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Whoa, Nellie! Northwestern Football/NLRB Ruling A Game-Changer

Whoa, Nellie! Northwestern Football/NLRB Ruling a Game-Changer

Talk about game-changing plays…

Yesterday, the National Labor Relations Board (NLRB) in Chicago ruled that Northwestern University’s football players are employees and can unionize.

Spearheaded by former quarterback/jack of all trades Kain Colter, the class action suit by the school’s football players was convincing enough to persuade the NLRB that those players are indeed school employees paid in the form of scholarships, working between 20 and 50 hours per week – and generating millions of dollars for the university.

Coming on the heels of last fall’s Time magazine cover story, this ruling clearly flips the field in the ongoing argument about major college athletes getting paid. While it only applies to athletes at private colleges, it has stunning across-the-board implications, laying the legal groundwork for much wider athlete unionization. If that happens, we will probably see drastic changes to the business of college athletics – resulting in everything from increased value of scholarships, concussion reform, improved medical coverage for athletes, athletes being allowed to accept endorsements, and even athlete salaries.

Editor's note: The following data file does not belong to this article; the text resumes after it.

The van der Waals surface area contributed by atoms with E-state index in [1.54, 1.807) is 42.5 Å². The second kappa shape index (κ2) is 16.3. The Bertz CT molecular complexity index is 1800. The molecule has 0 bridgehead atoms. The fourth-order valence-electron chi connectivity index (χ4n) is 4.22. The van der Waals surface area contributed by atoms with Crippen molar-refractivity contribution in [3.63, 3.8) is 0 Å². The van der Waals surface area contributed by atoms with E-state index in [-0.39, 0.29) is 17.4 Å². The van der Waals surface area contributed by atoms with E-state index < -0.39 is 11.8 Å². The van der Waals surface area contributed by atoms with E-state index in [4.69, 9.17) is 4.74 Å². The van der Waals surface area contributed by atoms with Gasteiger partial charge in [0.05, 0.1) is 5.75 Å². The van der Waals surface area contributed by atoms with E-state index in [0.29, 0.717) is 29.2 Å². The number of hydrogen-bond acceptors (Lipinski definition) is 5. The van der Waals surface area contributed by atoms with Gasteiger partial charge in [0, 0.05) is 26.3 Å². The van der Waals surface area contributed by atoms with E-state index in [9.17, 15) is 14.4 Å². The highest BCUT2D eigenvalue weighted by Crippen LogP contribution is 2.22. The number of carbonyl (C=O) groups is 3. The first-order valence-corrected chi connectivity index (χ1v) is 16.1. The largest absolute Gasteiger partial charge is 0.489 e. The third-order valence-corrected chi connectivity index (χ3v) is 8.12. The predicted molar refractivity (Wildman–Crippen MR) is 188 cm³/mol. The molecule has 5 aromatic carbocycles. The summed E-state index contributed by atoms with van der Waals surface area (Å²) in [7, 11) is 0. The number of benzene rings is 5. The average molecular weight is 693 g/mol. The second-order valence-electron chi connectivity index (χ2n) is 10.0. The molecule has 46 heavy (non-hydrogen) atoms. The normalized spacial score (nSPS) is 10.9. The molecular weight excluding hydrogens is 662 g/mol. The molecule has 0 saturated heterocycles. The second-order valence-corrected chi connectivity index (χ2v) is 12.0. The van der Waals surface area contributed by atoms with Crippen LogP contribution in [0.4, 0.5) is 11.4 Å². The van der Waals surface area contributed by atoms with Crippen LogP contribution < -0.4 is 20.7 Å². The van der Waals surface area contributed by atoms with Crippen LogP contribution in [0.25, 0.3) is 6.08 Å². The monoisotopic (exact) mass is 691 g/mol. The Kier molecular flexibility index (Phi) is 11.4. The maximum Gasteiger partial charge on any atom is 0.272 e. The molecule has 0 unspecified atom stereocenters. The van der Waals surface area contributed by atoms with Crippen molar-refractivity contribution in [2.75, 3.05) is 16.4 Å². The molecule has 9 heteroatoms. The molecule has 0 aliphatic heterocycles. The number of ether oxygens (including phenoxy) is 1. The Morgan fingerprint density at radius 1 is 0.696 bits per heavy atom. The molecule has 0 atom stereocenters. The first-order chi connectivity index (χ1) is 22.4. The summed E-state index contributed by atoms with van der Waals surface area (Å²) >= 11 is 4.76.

In the words of iconic college football announcer Keith Jackson, “WHOA, Nellie!”

I’m conflicted about all of this, as many college sports fans probably are. College athletics are intrinsically different (and I think more interesting) than professional sports, so why make them quasi-professional? Also, as a former (non-scholarship) college athlete, I like the quaint idea that the players are still students like everyone else, just another part of the overall campus scene. More ominously, I fear the potential repercussions if unionization does happen – Northwestern’s ex-president, for example, has said it could lead to schools like Northwestern, Duke and Stanford dropping football. As an NU alum, I’d certainly hate to see that.

Still, from a marketer’s perspective, it is hard to argue with the athletes. High-profile athletic successes have a direct benefit to the college. Recent NCAA basketball Cinderellas like Florida Gulf Coast, Butler and VCU, for example, all saw a huge surge in admissions the year after they danced in the national spotlight. The same holds true for football, and for Northwestern; the school saw a massive spike in applications after the Wildcats’ surprise run to the Rose Bowl in 1996.

Let’s face it, nationally televised events like the NCAA basketball tournament or football bowl games garner colleges publicity they could not otherwise afford and which they depend upon. In my opinion, D-I athletes in major revenue-producing sports are school employees – they work in the MARKETING DEPARTMENT!

Andy Larsen

VP/Director of Public Relations

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